A dog shot during a home robbery in Wadesboro Oct. 27 is still in recovery.
Mathew Kellum, 25, was at work when someone broke into his house on Ansonville-Polkton Road, stealing electronics and collectibles and shooting his pit bull.
Authorities were alerted after Joey Sears said he found blood when he went to Kellum’s house, according to the incident report.
Kellum said both men had worked the night shift and were planning to play games and watch TV before Sears discovered the robbery.
Sears stayed outside and called 911. Anson County Sheriff’s Deputy Josh Martin searched the house but found no one, though he did find a blood trail going to the living room. Sears told Martin that there was a dog there, but that it didn’t respond when he called for it. Martin found a dog kennel with a trail of blood, but no dog.
Martin reported that Sears called Kellum, who arrived after the phone call. After a search, Kellum and Sears found the pit bull under the back porch and that Kellum reported that it had “been shot or cut and was bleeding bad.” The dog was then taken to an animal hospital.
Kellum also reported that a 47-inch flat screen TV, PlayStation 4, framed $2 bills and knife collection were missing, according to the report. He estimated that there was $200 worth of damage to his door and door frame, and that the doors and windows had all been locked when he left.
“Upon further investigation, detectives were able to collect pellets that appeared to have been fired from a shotgun up under the dog kennel,” the report said. “Detectives advised that they also noticed what appeared to be a power cord to a television laying in the ditch.”
Two knives and a switch blade were also found on or near the property, though the report did not specify whether any were Kellum’s missing ones. Kellum identified them as his on the phone. His stolen collection included about 50 knives he had collected over the years, he said.
The pit bull, Diablo Gabriel, is still recovering at the veterinarian’s office after he ripped his stitches open.
“I just called today and they’re saying they’re keeping an eye on him,” Kellum said. “He ripped them back open, and they have to make sure it doesn’t get infected. You can imagine what a 12-gauge shotgun can do to a dog’s chest.”
He said Diablo is doing well considering the circumstances.
“He’s doing better than most people think,” Kellum said. “He’s a survivor, like his owner.”
The dog’s name represents evil and good, addressing common perceptions about pit bulls.
“It’s mostly because how he was born a full-blooded pit bull,” Kellum said. “Most people think down on pit bulls, but he’s the sweetest… he’s always happy and wagging his tail.”
Kellum said the dog was in bad shape but awake when he and Sears, one of Kellum’s best friends from high school, found him under the back porch.
“He was conscious,” Kellum said. “From what the detective said, it happened between 12 (midnight) and 2 in the morning, so he was in the backyard almost six or seven hours waiting for me to get home. When I walked up, he growled at me. Then I said, ‘Hey, buddy,’ and he tried to get up. I told him not to move and just started rubbing his head.”
Diablo was then taken to Brown Creek Animal Hospital.
Kellum said Sears initially called to tell him about the break-in and had only leaned in the front door of the house, noting that the door was broken down, there was a trail of blood and that the television was gone, but waited to go inside.
In addition to the items listed on the report, Kellum said he is missing an acoustic guitar, a charger for his new phone, DVDs and all of his Playstation games.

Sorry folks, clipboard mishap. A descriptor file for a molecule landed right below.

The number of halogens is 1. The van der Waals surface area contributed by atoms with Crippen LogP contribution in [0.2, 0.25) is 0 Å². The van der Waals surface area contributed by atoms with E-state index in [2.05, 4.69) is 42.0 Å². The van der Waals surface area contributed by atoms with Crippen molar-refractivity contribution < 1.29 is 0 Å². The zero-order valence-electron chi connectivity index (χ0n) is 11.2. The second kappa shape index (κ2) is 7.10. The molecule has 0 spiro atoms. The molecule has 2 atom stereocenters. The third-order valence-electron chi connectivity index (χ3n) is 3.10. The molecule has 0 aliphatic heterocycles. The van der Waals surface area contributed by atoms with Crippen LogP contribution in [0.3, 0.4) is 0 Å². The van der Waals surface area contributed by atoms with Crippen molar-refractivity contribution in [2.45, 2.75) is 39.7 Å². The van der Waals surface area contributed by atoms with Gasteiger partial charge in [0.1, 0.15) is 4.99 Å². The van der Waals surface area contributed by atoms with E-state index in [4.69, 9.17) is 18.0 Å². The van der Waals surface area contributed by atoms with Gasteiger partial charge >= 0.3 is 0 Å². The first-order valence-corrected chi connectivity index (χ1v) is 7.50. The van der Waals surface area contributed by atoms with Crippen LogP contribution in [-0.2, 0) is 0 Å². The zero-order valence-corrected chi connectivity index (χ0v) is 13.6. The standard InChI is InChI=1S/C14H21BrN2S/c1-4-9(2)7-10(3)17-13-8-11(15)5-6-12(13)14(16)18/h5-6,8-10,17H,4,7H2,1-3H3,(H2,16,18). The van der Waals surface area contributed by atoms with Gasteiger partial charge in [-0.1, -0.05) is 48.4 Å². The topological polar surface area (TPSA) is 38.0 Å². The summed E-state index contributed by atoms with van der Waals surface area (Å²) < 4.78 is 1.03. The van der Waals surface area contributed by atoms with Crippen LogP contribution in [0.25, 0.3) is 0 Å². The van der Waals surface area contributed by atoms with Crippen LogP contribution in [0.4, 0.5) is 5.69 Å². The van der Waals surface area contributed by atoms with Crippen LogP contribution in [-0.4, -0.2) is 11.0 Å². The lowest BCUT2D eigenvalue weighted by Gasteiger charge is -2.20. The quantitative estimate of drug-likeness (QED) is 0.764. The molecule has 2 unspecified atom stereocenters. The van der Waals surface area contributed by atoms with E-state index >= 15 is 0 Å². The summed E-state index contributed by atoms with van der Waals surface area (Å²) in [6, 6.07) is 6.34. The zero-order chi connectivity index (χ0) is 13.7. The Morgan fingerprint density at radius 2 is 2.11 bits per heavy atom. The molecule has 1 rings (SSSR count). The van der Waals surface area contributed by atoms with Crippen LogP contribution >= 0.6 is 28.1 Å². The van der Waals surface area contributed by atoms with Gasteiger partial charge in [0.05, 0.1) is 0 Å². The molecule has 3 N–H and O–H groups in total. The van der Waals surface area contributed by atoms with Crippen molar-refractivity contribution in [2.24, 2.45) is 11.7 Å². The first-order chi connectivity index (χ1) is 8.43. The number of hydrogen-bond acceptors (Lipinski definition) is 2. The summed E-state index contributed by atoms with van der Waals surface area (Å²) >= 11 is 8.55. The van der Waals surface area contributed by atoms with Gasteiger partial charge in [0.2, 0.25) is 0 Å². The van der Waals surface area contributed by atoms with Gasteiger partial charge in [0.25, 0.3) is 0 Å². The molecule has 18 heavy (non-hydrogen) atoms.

He is also missing his basic law enforcement training boots.
Kellum is currently training to become a police officer and hopes to work in Anson or a nearby county.
“They destroyed the house, really,” he said of the robbers. “I’m still cleaning up. Every single room was went through. All of the dresser drawers were open. Everything set up in the closet was thrown in the floor. It’s all just destroyed.
“I don’t know any words to describe it,” he continued. “But it kind of makes you not feel as safe as you thought you really were. It’s kind of cheesy, but you don’t feel like something like this would happen to you. But knowing that it’s so easy for someone to bust through a door with just a couple of kicks makes you second-guess having security and cameras to live somewhere to feel safe.”
Still, Kellum felt lucky. There have been similar robberies in Stanly County. Two dogs were fatally shot on Oct. 24 in Norwood during a robbery, and there have been several other robberies in that area over the last several weeks, according to WSOC-TV.
“They told me they definitely believe its related and they shot every other dog,” Kellum said. “Mine’s the only one that’s survived so far.”
He trusts the police to do a good investigation.
“I have faith in them to do their job to best of their ability, but pray every day nobody else gets hit like that or animals get killed or nobody else has to go through what I did,” he said. “I’m always hopeful. I have faith in everything.”
Kellum’s other two animals, including an 8-year-old cat, were uninjured. Diablo is 2.
“Really, that was only thing I cared about,” he said. ” I didn’t care what they stole. I’d rather they steal every single thing in my house than mess with my animals. I’m 25 and don’t have kids. My animals are my kids until I have a kid.”
Kellum said he is eager to bring his four-legged friend home.
“I miss him, and I can’t wait for him to get home,” he said. “When I become a cop in the next couple months, I’m going to try not to let this happen to anybody else.”
An email sent to the sheriff’s office Friday afternoon asking about information on suspects was not returned by press deadline.
Reach reporter Imari Scarbrough at 704-994-5471 and follow her on Twitter @ImariScarbrough.